Let’s face it: not everyone is cut out to be a backpacker. From the strain of lugging a 50-L pack to economizing on one’s clothes, living out of a bag takes courage and determination. Being a backpacker is not about getting the cheapest deals. It is creating an experience that caters to specific interests, resulting to an adventure that is low-cost without scrimping on the essentials.
Every traveler can take a cue from the budget habit of a backpacker, who makes sure that the things they carry are only of the utmost importance. Are you ready to be one, if only in terms of costs?
#1 – DIY Itinerary
Tours can be a bargain and a convenience, but it is not without its compromises. With a fixed itinerary, you are robbed of time and flexibility. Log in some serious hours to plot your itinerary, putting in consideration the following scenarios:
a. How far is the airport / train station / pier from your accommodations? What are your transportation options?
b. Is your accommodation near the places you want to visit?
c. What is the cost of public transportation in your destinations?
d. Are there reduced rates you can avail (e.g. free museum days, student discounts)?
#2 – Money is Queen
Especially when traveling outside the country, exchange rates can make or break your budget. The means of credit and amount of cash you carry depends on several factors: availability of ATMs, denomination accepted (some currency may not be exchanged outside its place of origin), and the foreign transaction fee of your credit or debit card. For a backpacker, here are some tips:
a. Carry loose change. It saves time, especially when paying in obscure places and faraway towns.
b. Keep your cash with you. All. The. Time. Invest in a good body pack that can be concealed inside your clothes.
c. Set a daily budget. And follow it religiously. Some print out Excel sheets, while others keep a small notebook.
#3 – Alternative Accommodations
For backpackers, hotels may be too pricey, more so for solo travelers. When looking for hostels, ask previous guests or read comments from online travel communities, such as Lonely Planet and Trip Advisor. But for the more adventurous types, seek accommodations that are unique to your journey. Stay in stone houses that are native in Batanes, or a boathouse in Amsterdam. Whatever catches your fancy, a backpacker keeps these in mind:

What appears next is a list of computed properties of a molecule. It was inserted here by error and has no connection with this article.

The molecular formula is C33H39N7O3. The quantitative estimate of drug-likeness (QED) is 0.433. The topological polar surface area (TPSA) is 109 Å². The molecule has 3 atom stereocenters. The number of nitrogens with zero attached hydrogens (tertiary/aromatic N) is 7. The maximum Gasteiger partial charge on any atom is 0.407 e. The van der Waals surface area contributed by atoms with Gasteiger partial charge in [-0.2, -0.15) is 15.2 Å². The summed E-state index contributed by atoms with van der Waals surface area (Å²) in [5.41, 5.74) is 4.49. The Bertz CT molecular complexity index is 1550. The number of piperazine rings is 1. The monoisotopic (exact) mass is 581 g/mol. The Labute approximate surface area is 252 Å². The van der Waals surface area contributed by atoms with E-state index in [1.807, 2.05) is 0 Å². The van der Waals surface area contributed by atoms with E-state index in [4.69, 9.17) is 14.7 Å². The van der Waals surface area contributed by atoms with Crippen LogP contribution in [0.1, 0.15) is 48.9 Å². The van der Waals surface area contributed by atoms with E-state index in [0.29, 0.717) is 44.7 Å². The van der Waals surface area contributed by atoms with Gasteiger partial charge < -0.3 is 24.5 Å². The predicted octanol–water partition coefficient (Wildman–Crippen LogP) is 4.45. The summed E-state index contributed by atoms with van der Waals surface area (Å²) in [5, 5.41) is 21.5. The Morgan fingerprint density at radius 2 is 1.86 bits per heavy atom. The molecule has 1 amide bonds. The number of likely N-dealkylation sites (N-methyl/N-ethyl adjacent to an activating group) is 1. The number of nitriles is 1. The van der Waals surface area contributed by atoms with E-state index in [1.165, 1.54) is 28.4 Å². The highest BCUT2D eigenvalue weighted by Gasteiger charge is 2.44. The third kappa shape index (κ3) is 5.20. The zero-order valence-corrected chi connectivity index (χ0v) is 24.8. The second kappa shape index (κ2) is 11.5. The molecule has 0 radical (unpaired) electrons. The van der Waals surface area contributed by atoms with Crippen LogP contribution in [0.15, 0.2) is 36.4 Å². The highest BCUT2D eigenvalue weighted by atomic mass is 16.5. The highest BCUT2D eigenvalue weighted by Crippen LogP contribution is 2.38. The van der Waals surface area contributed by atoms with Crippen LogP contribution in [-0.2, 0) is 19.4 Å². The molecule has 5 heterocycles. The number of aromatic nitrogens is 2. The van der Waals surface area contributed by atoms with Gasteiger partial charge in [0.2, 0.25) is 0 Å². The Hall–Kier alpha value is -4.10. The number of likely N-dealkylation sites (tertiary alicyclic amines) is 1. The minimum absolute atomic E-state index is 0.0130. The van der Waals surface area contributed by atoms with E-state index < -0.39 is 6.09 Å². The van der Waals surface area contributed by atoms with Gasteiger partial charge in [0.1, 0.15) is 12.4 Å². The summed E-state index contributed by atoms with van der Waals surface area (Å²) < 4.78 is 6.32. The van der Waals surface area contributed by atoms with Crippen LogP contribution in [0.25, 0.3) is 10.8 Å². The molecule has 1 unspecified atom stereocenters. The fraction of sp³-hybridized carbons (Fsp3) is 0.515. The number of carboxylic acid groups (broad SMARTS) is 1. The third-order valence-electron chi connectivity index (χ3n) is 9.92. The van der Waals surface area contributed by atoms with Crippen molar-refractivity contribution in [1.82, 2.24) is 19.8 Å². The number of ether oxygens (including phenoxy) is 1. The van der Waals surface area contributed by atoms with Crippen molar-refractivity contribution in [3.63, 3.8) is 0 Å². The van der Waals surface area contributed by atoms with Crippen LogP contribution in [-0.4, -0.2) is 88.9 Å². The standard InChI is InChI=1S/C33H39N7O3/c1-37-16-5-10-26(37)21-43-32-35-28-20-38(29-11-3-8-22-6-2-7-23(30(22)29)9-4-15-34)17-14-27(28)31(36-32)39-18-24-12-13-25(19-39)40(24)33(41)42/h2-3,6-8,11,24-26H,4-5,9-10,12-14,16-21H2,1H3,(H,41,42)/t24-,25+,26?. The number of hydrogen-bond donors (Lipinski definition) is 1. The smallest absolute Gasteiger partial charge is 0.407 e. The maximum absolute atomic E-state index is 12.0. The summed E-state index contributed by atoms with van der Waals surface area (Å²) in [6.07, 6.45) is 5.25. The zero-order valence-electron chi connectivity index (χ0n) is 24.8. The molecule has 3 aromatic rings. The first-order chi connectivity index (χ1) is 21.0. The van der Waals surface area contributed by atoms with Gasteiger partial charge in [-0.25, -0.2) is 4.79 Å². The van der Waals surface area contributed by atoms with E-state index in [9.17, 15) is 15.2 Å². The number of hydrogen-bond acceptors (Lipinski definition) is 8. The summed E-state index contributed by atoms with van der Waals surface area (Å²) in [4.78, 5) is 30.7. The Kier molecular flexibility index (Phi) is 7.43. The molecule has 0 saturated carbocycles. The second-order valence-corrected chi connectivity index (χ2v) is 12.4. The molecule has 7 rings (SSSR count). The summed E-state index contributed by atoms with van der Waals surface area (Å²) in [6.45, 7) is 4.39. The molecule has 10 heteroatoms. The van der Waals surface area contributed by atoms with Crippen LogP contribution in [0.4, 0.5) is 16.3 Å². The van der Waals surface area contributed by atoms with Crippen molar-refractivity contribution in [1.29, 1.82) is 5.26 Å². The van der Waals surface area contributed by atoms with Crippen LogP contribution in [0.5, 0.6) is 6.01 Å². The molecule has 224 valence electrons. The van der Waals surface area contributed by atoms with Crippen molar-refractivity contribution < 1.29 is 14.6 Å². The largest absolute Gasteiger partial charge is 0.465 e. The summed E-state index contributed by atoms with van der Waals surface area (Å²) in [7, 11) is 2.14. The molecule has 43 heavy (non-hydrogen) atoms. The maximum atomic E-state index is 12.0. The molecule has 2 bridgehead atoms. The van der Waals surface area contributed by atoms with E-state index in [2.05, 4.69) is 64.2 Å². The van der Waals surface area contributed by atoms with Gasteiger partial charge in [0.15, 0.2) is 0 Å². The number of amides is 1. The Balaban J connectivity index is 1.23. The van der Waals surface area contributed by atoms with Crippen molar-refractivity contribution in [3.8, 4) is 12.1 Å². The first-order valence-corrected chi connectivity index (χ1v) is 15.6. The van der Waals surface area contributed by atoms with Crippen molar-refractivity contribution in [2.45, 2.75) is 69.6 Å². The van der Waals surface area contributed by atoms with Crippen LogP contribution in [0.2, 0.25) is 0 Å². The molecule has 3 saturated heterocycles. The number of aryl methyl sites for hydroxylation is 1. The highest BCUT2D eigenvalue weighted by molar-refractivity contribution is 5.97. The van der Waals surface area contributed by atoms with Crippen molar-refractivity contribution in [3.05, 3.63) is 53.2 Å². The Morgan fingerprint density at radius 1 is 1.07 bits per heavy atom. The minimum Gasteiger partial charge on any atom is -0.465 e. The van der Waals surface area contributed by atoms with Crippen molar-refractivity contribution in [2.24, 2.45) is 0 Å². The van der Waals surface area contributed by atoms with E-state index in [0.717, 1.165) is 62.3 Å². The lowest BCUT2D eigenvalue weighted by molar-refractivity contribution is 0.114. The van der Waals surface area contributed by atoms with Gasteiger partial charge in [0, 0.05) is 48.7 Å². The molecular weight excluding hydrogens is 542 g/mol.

a. Most travel rates, from cruises to hotels, cover double occupancy. Solo travelers must look for places that offer single occupancy.
b. When using social media to look for lodging, like couchsurfing, be mindful of house rules and security concerns.
c. Know your limits. If you need to camp out but are prone to allergies, perhaps you need to rethink your living quarters.
#4 – Pay for Experience
Unless you are in a nomadic vacation, you need to deal with a finite period of stay in a certain place. So make the best out of your days by being true to your intentions as a traveler. Here are some pointers that a backpacker may share:
a. If you are an extreme sports fan, seek for thrilling activities. If you are a culture buff, visit museums. If you want to shop, research if the city you’re in has outlets. Just be mindful of your baggage limits.
b. Hook up with groups offering adventures that your destination is known for. Perhaps a whitewater rafting trip in Cagayan de Oro? Or a cruise down Halong Bay?
c. Be a local, from the food you eat to the kind of transportation you take. More or less, it is more economical while allowing you to immerse into the local culture.
d. Take short trips to cities near your base. The fare is bound to be cheaper and travel time shorter.
#5 – Safety Always
What’s the point of all your escapades if you won’t live to tell it? Backpackers must be very particular of their safety, and other travelers can take a tip or two:
a. Get travel insurance. Because you just never know.
b. Keep photocopies of your travel documents, in case you misplace your passport.
c. Always bring your medicines and a flashlight.
d. Inform your loved ones back home about your current location.
e. Be mindful of etiquettes and social customs.
f. Don’t forget your allergies and medical conditions.
g. Know traffic rules. Even bike lanes can be deadly.
h. Have fun but keep a sensible head.
Enjoy your trip!